“Emulating and Honoring Our Heavenly Parentage,” Liahona, Feb. 2012, 80
The gospel of Jesus Christ is a gospel of emulation, taught Elder Douglas L. Callister, formerly of the Seventy. “One of the purposes of our earthly probation is to become like [our heavenly parents] in every conceivable way so that we may be comfortable in the presence of heavenly parentage.” We emulate Them as we try to think, talk, act, and even look like Them (see Alma 5:14).1
As a graphic designer, I have to work in the many different artistic styles required by various clients. To do so, I have found value in having a pattern. Even though the client may explain the job and its desired result in great detail, I’ve found that it helps me to have an image to look at as I work. That pattern—even if it is only a mental one—reminds me of my goal and keeps me on a consistent track.
Likewise in our mortal probation, instructions alone are not always enough to communicate information or convey a new concept. We may need a picture or pattern in our mind’s eye to help us emulate heavenly practice. Consequently, if we think of ourselves as God’s children, desiring to return to Him, we are more likely to pattern our lives after Him and to strive for the qualities that are inherent in Him.2
Our wise Heavenly Father actually provided His Only Begotten Son as our true example of how to emulate Him. During the Savior’s mortal ministry, He did the will of the Father, spending His time helping others. Similarly, when we emulate the Father and His Son, we use our gifts, talents, and intelligence to give service freely. As we serve, we honor our Father and He honors us by calling us to participate in building His kingdom.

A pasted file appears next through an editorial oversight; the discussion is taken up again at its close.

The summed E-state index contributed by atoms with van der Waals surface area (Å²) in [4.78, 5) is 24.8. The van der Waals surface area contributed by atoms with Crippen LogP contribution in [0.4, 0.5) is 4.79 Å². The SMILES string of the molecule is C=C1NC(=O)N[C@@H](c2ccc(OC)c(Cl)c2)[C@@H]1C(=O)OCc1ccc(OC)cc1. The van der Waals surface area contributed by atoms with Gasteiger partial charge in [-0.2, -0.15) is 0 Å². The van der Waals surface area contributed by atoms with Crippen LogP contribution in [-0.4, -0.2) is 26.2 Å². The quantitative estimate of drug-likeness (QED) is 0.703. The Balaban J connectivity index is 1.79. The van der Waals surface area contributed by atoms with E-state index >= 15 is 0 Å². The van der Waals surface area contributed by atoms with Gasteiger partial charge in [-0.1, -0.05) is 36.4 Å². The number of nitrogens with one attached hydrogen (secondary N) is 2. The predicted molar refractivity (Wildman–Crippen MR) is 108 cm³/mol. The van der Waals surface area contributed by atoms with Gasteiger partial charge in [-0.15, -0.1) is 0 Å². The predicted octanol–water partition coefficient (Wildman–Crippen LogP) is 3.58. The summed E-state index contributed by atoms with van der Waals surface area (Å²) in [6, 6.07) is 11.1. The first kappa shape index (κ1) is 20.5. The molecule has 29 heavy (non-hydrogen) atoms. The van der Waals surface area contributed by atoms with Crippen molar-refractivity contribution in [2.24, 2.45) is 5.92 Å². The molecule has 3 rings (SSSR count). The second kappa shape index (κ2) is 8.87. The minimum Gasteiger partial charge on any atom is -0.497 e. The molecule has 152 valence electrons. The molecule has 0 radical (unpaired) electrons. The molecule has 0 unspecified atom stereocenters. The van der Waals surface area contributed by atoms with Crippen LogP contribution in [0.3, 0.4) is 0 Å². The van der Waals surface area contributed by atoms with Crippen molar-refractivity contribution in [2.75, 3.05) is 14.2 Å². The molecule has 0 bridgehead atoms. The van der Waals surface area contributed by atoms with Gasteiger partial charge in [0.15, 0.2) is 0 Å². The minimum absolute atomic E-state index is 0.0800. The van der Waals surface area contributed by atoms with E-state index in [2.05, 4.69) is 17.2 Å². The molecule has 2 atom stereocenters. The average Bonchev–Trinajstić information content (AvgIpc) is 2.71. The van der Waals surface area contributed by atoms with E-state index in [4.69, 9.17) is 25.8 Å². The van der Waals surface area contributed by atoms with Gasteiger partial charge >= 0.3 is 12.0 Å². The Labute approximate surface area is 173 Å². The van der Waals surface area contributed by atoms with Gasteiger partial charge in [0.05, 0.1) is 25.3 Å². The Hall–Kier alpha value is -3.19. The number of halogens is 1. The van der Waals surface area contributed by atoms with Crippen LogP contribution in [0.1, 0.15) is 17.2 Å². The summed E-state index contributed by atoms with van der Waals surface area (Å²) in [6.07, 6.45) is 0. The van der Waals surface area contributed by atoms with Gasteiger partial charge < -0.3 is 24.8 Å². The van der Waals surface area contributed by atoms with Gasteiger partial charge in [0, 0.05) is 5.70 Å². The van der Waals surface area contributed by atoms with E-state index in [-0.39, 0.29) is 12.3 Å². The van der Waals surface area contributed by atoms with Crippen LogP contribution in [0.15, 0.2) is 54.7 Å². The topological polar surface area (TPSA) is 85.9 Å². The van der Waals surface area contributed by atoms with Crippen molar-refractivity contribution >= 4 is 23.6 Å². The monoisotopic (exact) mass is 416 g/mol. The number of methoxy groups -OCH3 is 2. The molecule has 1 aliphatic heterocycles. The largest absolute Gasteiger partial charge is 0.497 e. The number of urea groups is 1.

Just as in graphic design, sometimes in life a visual, tangible pattern replaces a mental one. We often learn from the service of others. I still remember the first time as ward executive secretary that I couldn’t completely fill the bishop’s interview schedule. The bishop, however, reminded me that the Lord was in charge and He knew who needed to see the bishop that day—even if we didn’t. And sure enough, every time we had this “problem,” the phone would ring or someone would stop in to ask if the bishop had any time. And because of his inspired leadership, he did have time.
In addition to having the example of leaders, I was blessed with parents who exemplified kindness, hard work, support, honesty, and uprightness. Their examples were a pattern I could also follow, demonstrating for me the connection between emulating God and honoring our father and mother. The righteous example of our earthly parents is part of Heavenly Father’s pattern, and by honoring them, we can learn the traits we need in order to live with our Heavenly Father again. And as we become part of the righteous pattern of our children’s lives, we can help further His plan and complete His pattern of parenting by bringing not only ourselves but also our eternal families back to Him.